Patterson said his company, Patco, had “good AV” at the time of the attack, but nevertheless it missed the password-stealing Trojan. Now, two years later, he’s taken an inexpensive step that every small business should take to prevent his company from becoming victim to this type of fraud: He’s told his bank give him a call before it authorizes any big money transfers.

This to me is the real game changer. And I hope to make Trust Inn the catalyst for that change.

Trust Inn – Never Surf Alone

This blog is primarily about interesting but obscure technology topics. Today, I'm going to take a slight diversion and market some of my recent work (which has also been responsible for a recent dry spell in blogging!).

I've started a new company: Data Bakery. Data Bakery is dedicated to developing and delivering powerful applications that put people in control of their technology – not the other way around. To that end, Data Bakery has built its first product: Trust Inn.

Trust Inn takes sophisticated encryption and information aggregation technology and packages it up as an easy to use web application. Trust Inn is focused on three problems: whether or not to trust websites you visit (trust), managing and integrating your personal information with those websites (identity) and ultimately managing your relationship to those websites (authorization).

Trust Inn is being delivered in phases, each focusing on the problems described above. Phase one (trust) is ready for early adopters today. If you are interested, check out http://www.trust-inn.com/. Do pardon the dust and be patient with us as we bring Trust Inn to life.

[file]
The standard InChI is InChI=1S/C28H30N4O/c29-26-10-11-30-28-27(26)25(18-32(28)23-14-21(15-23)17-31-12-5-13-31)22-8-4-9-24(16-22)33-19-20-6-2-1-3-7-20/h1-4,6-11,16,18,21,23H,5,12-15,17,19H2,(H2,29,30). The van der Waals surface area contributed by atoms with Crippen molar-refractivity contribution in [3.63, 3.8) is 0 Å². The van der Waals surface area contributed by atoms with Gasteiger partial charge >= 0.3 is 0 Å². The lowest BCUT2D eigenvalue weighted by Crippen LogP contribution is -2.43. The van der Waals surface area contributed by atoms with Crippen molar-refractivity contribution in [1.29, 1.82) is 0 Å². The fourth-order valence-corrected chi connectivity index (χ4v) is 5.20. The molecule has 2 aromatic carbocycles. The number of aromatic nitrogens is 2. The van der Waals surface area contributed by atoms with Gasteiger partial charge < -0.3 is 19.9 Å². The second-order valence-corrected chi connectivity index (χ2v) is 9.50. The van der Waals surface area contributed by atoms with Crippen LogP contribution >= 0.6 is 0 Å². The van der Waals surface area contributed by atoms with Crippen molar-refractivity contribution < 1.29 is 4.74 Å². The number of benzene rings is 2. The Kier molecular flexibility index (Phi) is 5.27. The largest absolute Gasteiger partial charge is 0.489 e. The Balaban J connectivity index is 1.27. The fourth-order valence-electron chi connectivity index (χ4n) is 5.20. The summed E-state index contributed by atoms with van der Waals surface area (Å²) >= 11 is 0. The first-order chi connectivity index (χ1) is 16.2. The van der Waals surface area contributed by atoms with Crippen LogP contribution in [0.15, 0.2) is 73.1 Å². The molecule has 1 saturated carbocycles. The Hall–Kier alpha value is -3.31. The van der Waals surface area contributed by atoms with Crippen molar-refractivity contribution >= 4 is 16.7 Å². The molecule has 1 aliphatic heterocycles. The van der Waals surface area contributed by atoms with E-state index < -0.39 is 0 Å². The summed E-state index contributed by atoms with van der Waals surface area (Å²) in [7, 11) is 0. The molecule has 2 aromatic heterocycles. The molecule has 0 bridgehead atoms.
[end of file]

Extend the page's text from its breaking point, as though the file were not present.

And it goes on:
Asymmetric Warfare

In Computer and Network Security is Hard - Too Hard I lamented the sad state of security affairs. In that article I concluded that the only way to deal with the security problem was to launch "asymmetric warfare". Trust Inn is Data Bakery's weapon of choice in this effort.

So, what exactly does that mean? The problem I described is that the current security battle is about fighting never-ending skirmishes where only the details change. It's a new vulnerability one week and a new counter-measure the next. The story is always the same, only the details change. Trust Inn is dedicated to ending this cycle by changing the battlefield itself. This will be accomplished by addressing three areas: trust, identity and authorization.